According to Linqia, 2016 is the year influencer marketing went mainstream, with 86% of marketers reporting they already worked with influencers.
Social media being the playground of influencers, it is more crucial than ever for social media managers to understand how things work.
Fortunately for us, Bloomberg writer Max Chafkin ventured in a very interesting experiment:
The plan, which I worked out with my editor and a slightly confused Bloomberg Businessweek lawyer, was this: With Saynt’s company advising me, I would go undercover for a month, attempting to turn my schlubby @mchafkin profile into that of a full-fledged influencer. I would do everything possible within legal bounds to amass as many followers as I could. My niche would be men’s fashion, a fast-growing category in which I clearly had no experience. The ultimate goal: to persuade someone, somewhere, to pay me cash money for my influence.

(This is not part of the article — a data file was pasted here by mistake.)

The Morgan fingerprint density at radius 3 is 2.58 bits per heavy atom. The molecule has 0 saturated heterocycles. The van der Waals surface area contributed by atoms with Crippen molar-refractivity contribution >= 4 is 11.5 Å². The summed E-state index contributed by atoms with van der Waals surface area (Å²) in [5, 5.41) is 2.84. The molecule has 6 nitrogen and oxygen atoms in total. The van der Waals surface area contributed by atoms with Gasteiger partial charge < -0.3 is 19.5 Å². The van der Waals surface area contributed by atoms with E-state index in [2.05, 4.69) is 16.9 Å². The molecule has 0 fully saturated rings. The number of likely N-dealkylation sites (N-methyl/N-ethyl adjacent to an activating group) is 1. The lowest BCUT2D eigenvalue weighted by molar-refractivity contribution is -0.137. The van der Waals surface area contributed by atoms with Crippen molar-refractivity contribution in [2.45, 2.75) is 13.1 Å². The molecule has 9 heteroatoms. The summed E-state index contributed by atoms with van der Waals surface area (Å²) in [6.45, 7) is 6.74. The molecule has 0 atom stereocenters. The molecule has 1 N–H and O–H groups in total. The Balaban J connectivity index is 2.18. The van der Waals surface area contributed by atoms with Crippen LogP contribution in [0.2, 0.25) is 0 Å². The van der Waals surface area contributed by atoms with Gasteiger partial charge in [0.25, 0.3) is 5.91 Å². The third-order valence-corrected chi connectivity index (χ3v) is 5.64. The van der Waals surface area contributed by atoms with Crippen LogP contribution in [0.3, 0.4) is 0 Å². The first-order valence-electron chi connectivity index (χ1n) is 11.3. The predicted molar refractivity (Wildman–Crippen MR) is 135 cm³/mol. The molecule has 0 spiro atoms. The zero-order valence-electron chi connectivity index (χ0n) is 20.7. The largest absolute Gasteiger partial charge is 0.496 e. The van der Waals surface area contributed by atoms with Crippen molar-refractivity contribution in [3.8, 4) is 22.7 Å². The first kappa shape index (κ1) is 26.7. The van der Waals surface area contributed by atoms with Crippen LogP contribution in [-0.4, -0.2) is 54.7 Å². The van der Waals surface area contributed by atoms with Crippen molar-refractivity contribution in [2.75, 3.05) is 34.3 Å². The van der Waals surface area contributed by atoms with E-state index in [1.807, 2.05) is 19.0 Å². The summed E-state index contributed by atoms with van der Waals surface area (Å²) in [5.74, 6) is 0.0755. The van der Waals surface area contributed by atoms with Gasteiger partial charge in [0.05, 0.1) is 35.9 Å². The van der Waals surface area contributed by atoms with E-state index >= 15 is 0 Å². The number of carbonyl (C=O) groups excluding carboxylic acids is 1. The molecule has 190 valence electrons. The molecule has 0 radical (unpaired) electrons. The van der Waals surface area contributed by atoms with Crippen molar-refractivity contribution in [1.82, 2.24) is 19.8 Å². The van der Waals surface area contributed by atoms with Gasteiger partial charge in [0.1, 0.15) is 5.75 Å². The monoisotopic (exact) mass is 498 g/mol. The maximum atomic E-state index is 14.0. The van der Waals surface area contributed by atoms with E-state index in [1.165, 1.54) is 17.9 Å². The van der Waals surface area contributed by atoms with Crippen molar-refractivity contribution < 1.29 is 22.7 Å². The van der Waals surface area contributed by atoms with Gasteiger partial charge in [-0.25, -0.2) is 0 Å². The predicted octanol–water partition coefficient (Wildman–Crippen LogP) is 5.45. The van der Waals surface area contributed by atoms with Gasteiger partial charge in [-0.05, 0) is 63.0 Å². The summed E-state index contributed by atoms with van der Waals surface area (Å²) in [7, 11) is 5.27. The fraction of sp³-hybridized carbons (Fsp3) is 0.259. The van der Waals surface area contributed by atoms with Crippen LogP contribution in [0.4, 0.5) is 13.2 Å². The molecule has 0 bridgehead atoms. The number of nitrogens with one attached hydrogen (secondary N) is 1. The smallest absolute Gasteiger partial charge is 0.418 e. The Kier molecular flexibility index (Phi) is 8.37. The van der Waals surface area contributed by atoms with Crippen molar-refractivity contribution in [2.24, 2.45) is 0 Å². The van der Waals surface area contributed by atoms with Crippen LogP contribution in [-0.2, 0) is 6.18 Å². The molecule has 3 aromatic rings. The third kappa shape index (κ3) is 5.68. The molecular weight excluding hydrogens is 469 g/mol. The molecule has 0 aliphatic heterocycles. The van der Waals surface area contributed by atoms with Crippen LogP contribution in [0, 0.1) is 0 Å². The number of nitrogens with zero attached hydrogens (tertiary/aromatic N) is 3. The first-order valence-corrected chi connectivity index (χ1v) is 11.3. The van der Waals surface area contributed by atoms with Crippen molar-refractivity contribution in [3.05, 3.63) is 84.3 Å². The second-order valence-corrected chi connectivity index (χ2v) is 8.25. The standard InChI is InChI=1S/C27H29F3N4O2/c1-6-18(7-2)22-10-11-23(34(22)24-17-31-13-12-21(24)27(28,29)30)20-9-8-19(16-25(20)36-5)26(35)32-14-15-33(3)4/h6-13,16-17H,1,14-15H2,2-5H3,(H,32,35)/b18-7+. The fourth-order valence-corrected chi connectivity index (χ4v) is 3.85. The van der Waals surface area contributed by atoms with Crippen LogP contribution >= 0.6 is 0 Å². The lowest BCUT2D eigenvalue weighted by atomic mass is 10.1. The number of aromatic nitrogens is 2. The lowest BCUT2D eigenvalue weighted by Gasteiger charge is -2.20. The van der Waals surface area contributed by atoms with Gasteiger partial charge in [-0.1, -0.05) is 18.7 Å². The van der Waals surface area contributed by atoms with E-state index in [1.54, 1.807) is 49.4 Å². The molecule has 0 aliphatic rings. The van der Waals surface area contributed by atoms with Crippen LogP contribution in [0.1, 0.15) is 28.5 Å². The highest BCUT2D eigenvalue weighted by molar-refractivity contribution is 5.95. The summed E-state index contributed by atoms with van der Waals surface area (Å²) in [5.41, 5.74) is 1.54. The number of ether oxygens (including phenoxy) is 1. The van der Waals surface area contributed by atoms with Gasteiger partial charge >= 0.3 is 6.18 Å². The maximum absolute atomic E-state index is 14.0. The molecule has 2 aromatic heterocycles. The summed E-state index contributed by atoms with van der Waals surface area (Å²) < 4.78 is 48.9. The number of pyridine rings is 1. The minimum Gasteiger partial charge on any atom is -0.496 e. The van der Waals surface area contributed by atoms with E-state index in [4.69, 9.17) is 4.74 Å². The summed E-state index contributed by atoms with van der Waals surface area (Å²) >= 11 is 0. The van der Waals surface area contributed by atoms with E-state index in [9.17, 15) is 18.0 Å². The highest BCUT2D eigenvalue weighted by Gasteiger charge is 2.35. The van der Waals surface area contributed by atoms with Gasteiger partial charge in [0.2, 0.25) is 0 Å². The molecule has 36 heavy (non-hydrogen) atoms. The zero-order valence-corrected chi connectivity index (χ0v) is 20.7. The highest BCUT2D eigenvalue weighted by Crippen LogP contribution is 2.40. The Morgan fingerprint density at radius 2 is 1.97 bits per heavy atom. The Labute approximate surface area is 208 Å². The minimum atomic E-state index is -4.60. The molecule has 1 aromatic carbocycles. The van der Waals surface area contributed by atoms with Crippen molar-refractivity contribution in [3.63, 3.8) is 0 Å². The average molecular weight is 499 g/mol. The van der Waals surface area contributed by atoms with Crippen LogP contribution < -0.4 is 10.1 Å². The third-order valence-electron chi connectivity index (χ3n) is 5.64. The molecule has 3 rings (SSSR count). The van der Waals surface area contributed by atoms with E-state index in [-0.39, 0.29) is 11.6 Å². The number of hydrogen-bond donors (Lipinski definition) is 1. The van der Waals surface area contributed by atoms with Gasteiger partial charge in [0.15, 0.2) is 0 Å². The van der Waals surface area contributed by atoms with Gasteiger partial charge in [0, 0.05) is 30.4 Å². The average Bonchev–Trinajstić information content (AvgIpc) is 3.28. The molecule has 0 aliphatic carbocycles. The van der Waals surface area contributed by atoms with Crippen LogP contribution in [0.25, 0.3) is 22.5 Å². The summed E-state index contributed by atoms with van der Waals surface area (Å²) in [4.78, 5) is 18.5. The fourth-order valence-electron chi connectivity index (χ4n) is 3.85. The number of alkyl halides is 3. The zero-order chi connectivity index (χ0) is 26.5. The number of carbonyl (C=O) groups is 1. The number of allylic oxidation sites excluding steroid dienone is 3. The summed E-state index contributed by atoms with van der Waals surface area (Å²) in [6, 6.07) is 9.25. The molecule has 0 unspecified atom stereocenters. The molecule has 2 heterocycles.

In this skeptical but honest article, you will learn about:
The good, bad and ugly tricks (some) influencers use to build their audience — and how much it actually costs to become one.
The real role of agencies in the influencer marketing business.
“The Ladder of Influence”, or how much an Instagram influencer can / should get paid based on his number of followers.
For social media managers, this article is a direct access to the backstage of Instagram influencer marketing and offers useful insights for those on the other side of the fence, who need to hire influencer talents.